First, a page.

Arts and crafts image via Steemit
…Says Nigeria lost over 400 heritage items in 30yrs
…Approves $250,000 grant for digitization of Osogbo Sacred Grove
By Victoria Ojeme, Emmanuel Elebeke & Benard Ozuanu
ABUJA, NIGERIA (VANGUARD) -- The Government of the United State of America on Thursday signed an agreement with the Federal government of Nigeria to prevent illicit export of Nigeria’s archeological and ethnological materials.
The agreement was signed by the Minister of Information and Culture, Alh. Lai Mohammed on behalf of Nigeria, while US Ambassador to Nigeria, Mary Bethlonard signed on behalf of the USA, in Abuja.
This followed the stolen of the artifacts mostly smuggled to Europe, the United States of America and other places for the benefit of art collectors.
Speaking at the ceremony, the United States Ambassador to Nigeria, Mary Bethleonard said Nigeria’s cultural property have continued to be subject to the threat of pillage, destruction, and loss due to excavation, criminal activity, natural disasters, and subsistence digging.
She said museums in Nigeria lost over four hundred heritage items between 1969 and 1999, including Ife and Benin bronzes, and Nok and Owo terra cotta, wood and ivory sculptural pieces.
The US Ambassador said the agreement would offer an opportunity to both parties to learn from the past mistakes and to preserve Nigeria diverse cultural heritage.
‘‘Today’s agreement will facilitate more robust collaboration of U.S. and Nigerian federal law enforcement and border control agencies whose mission is to identify, intercept, repatriate, and protect cultural property and related heritage works. Their efforts advance our shared interests in combating transnational criminal networks and terrorist organizations that profit from the illicit trade of these sacred objects.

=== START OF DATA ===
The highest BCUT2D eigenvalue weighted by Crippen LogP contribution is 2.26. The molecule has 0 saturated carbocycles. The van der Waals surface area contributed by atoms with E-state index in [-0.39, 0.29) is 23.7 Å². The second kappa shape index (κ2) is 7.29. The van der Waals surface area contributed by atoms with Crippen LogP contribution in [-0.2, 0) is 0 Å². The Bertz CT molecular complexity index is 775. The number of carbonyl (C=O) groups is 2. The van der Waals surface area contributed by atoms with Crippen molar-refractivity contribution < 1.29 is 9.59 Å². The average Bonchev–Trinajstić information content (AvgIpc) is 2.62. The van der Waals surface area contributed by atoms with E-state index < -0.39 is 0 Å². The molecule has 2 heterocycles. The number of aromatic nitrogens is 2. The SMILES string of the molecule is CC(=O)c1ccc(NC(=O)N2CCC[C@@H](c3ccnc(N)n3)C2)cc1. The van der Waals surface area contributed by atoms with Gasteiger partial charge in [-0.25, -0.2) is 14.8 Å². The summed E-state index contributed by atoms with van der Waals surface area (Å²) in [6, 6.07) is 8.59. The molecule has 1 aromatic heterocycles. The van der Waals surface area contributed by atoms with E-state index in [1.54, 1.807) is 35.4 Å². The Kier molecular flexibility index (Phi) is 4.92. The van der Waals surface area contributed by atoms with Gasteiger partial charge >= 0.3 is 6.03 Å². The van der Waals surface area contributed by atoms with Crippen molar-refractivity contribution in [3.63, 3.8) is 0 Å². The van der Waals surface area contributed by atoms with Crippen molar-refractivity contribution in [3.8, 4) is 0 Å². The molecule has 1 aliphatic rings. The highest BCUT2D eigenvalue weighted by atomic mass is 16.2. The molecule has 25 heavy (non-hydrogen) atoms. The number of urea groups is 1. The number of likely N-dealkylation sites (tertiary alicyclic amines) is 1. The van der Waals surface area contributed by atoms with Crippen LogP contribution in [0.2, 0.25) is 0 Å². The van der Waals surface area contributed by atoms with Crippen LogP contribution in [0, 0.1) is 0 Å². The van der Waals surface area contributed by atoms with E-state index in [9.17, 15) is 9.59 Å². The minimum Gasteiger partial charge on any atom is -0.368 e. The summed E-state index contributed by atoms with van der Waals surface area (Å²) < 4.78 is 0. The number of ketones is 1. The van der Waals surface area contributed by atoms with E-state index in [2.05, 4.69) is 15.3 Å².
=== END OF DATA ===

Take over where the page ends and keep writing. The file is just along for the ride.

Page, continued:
‘‘This agreement will promote further the exchange of archaeological materials for scientific, cultural, and educational purposes, including long-term loans of such materials with the aim of increasing public awareness of Nigeria’s cultural traditions. Returning to the example of Iroko tree, the Yoruba have a tradition that prohibits the cutting of the Iroko tree which today we better understand for its ability to conserve valuable topsoil and store carbon in the ground.’’
‘‘The United States has established bilateral agreements like this one with other countries on the continent. The U.S. and Egypt signed an agreement on cultural property protection in 2016, and in 2021 the agreement was modified to expand protections to include additional categories of cultural objects from Egypt. In 2021, the U.S. and the Kingdom of Morocco signed a cultural property agreement to combat looting and trafficking and guarantee both a clean market and increased bilateral exchange opportunities.
‘‘In Nigeria, over the past decade the U.S Mission has partnered with the Nigerian government and state institutions to preserve cultural landmarks and sites through projects worth over one million dollars and funded by the U.S. Ambassador’s Fund for Cultural Preservation.
As part of their support to Nigeria Art and Cultural sector, she said the US government just last November approved a grant award of $250,000 to digitally survey the Busanyin Shrine located within the Osun Osogbo Sacred Grove.